Surprise! — big data analytics is not a Magic 8 ball that you can just shake for the answers.
Your customers know that they have handed you a lot of their personal information through a variety of interactions and channels. And your customers fully expect that your company has done its job and processed all that information to know what they want, how to give them excellent customer service and streamline doing business with you.
Customers don’t really care that you need to work through heaps of data to continuously update your customer intelligence. Customers only want you to shake the Magic 8 ball and have the right answer pop up. If the wrong answer materializes, customers know you aren't taking advantage of their information. Customers quickly conclude that you haven’t bothered to get to know them, meaning you really don’t care about them.
But you should care — and how you interact with your customers should show it.
From Big Data Analytics to Relevant Customer Intelligence
It would take a lot of different “big data” Magic 8 balls — testing, experimentation, creating different analytical and data models — to reach insight from the analytics.
Big data comes in many shapes and sizes; all kinds of big data sources can have value for marketing and sales. Besides social media and e-commerce data, sources such as machine-generated data (sensors, GPS and location, automated operational and digital networks) point to interesting possibilities. But it takes time and resources to explore and amplify those possibilities.
Certainly many companies have the resources to set up dedicated marketing science functions to include big data analytics in decision-making and innovation processes. But for many companies it may be just as likely that marketing can’t do this alone, due to budget and staffing limitations. Many companies may be better off centralizing all of their advanced analytics functions.
Centralizing analytics requires a strategic approach where data scientists and analysts collaborate extensively with the experts in different business functions — this is what is needed anyway to improve the accuracy and usefulness of analytics. Centralizing advanced analytics efforts will also spread intelligence benefits across the enterprise.
Centralized Customer-Focused Analytics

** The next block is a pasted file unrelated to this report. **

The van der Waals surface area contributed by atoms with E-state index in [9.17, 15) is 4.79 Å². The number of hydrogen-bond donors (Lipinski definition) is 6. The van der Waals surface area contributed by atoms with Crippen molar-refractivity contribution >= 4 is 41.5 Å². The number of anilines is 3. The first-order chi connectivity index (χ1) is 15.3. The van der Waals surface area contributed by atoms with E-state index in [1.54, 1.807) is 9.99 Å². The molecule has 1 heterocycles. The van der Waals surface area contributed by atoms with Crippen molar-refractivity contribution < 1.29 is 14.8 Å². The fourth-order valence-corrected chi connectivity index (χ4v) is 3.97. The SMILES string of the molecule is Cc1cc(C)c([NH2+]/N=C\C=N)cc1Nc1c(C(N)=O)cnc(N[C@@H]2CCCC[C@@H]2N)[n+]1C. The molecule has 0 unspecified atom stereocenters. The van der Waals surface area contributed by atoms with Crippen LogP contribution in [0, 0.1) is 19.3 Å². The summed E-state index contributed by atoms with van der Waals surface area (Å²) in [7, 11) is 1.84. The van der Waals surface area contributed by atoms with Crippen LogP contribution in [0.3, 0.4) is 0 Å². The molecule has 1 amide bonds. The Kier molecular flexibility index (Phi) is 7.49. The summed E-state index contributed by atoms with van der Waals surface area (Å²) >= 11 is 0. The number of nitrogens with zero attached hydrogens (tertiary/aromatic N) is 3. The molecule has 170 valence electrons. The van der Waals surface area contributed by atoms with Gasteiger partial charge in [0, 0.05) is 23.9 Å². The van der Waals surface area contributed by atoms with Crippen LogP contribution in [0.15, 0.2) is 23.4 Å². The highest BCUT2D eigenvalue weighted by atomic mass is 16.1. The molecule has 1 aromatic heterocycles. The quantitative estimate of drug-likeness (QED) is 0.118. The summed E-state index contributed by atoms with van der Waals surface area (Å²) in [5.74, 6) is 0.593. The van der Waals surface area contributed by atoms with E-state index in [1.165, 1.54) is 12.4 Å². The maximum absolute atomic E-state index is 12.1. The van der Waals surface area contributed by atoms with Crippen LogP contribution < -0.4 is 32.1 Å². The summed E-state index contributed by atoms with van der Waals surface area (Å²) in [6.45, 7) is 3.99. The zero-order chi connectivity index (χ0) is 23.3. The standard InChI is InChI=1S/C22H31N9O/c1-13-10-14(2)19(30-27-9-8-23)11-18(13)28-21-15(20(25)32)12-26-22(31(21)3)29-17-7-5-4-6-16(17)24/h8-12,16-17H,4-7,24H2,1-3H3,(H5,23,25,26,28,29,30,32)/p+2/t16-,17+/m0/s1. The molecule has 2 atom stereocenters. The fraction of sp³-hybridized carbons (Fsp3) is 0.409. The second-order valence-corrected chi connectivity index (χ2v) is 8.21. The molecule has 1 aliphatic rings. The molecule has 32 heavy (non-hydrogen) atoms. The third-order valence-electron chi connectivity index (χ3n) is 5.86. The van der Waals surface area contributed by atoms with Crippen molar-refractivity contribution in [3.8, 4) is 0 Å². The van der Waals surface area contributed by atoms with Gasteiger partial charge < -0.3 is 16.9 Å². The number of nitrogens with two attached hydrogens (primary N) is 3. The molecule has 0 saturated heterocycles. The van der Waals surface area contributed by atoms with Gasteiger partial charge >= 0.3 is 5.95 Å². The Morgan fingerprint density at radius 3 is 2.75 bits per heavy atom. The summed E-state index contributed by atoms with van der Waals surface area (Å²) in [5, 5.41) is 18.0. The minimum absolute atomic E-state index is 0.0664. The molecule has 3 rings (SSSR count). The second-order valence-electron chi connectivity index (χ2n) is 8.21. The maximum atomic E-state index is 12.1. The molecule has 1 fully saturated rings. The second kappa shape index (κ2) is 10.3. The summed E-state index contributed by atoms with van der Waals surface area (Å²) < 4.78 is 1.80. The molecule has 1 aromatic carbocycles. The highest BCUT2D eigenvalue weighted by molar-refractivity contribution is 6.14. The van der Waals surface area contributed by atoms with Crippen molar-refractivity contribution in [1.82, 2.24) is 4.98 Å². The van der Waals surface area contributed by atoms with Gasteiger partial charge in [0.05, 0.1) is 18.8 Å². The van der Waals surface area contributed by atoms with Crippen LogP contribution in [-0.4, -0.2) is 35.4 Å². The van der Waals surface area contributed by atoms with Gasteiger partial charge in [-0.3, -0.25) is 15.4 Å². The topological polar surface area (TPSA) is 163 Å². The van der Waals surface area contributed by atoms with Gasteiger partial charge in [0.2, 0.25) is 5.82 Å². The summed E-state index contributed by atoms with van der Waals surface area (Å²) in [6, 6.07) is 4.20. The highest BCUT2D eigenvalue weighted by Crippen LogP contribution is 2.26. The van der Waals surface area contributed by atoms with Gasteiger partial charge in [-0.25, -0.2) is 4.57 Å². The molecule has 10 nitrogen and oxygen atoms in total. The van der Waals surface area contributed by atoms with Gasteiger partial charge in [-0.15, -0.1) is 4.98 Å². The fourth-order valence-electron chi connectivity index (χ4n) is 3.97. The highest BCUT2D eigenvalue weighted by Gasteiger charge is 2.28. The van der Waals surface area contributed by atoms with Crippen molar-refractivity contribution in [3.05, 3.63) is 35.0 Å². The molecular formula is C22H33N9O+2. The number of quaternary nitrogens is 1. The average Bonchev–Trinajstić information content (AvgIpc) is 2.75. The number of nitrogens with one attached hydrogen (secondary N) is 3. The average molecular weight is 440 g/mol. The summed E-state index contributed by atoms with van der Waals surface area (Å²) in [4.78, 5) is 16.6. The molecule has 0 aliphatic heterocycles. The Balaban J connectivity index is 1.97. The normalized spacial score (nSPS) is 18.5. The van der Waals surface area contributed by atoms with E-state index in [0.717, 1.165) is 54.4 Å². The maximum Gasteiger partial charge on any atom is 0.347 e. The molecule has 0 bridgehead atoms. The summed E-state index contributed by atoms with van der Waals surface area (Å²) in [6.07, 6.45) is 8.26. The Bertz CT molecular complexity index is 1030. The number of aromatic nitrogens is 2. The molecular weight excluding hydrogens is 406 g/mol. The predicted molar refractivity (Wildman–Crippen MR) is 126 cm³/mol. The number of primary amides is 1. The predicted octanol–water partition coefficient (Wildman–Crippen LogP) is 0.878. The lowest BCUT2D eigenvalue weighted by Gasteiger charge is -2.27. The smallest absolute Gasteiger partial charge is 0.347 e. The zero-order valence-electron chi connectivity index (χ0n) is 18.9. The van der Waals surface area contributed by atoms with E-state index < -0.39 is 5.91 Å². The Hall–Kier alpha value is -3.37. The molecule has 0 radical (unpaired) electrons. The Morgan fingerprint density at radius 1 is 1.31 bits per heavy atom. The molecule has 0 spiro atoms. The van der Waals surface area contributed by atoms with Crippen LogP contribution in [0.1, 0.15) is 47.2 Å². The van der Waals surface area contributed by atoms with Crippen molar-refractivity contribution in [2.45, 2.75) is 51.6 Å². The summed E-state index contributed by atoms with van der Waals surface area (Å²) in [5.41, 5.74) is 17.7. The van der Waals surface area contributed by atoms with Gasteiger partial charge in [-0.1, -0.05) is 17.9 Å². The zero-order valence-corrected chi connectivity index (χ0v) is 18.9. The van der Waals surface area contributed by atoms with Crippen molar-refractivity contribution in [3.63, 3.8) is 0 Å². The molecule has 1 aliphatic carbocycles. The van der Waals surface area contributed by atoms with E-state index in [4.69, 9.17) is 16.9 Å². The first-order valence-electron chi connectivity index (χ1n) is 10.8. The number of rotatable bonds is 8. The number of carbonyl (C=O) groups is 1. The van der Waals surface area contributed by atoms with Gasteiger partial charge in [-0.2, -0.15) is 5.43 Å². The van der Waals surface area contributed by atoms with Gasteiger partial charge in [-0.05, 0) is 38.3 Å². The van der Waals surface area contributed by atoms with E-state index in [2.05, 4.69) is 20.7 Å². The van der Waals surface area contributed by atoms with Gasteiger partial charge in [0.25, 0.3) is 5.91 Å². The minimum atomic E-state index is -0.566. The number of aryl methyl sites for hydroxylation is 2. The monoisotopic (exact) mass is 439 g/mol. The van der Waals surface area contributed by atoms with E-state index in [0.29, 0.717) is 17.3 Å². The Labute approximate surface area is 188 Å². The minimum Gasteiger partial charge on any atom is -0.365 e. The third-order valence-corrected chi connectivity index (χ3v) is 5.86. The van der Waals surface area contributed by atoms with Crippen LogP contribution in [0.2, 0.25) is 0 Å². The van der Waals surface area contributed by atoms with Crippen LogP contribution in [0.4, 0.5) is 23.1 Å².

The starting point for customer-focused big data analytics shouldn't be Marketing strategy, programs or campaigns. It has to start as an initiative for the entire enterprise to learn more about current and potential customers and what they want and need.
First the organization should find out if it is even creating products and services that customers want, if it understands how customers want to interact with the company and make purchases. Key activities like customer segmentation isn't just for marketing — it is important for corporate customer strategies, innovation, product groups and sales.
Centralizing analytics can eliminate redundant effort to glean intelligence from big data and other sources. Adjunct analytics functions can be set up for individual departments like Marketing that fine-tune specific analytics and carry out special objectives that support departmental programs. Marketing and sales find the best success when all functions across the enterprise work in harmony. Centralized customer-focused analytics also contribute greatly to engendering consistent customer experiences across channels by sharing the right insight with all customer-related functions.
Another reason to centralize big data analytics is that big data alone is not enough. Big data is often fragmented and difficult to connect to specific customers or customer segments. Context, corroboration and relevance have to be introduced to link big data analytics to what the enterprise needs for customer strategies.
So many other data sources are needed, including master data which can provide what is missing from big data sources by making the connection to mission critical data across the enterprise. Master data management also connects analytics to the business processes that should be consuming intelligence and integrated data views.
Often marketers (and other departments) rely too much on their own silos of data and don’t include a wide variety of data sources. Centralizing advanced analytics should dynamically work to eliminate data silos in the enterprise and bring different perspective into the formulation of analytical models and a wider breadth of benefit to the enterprise.
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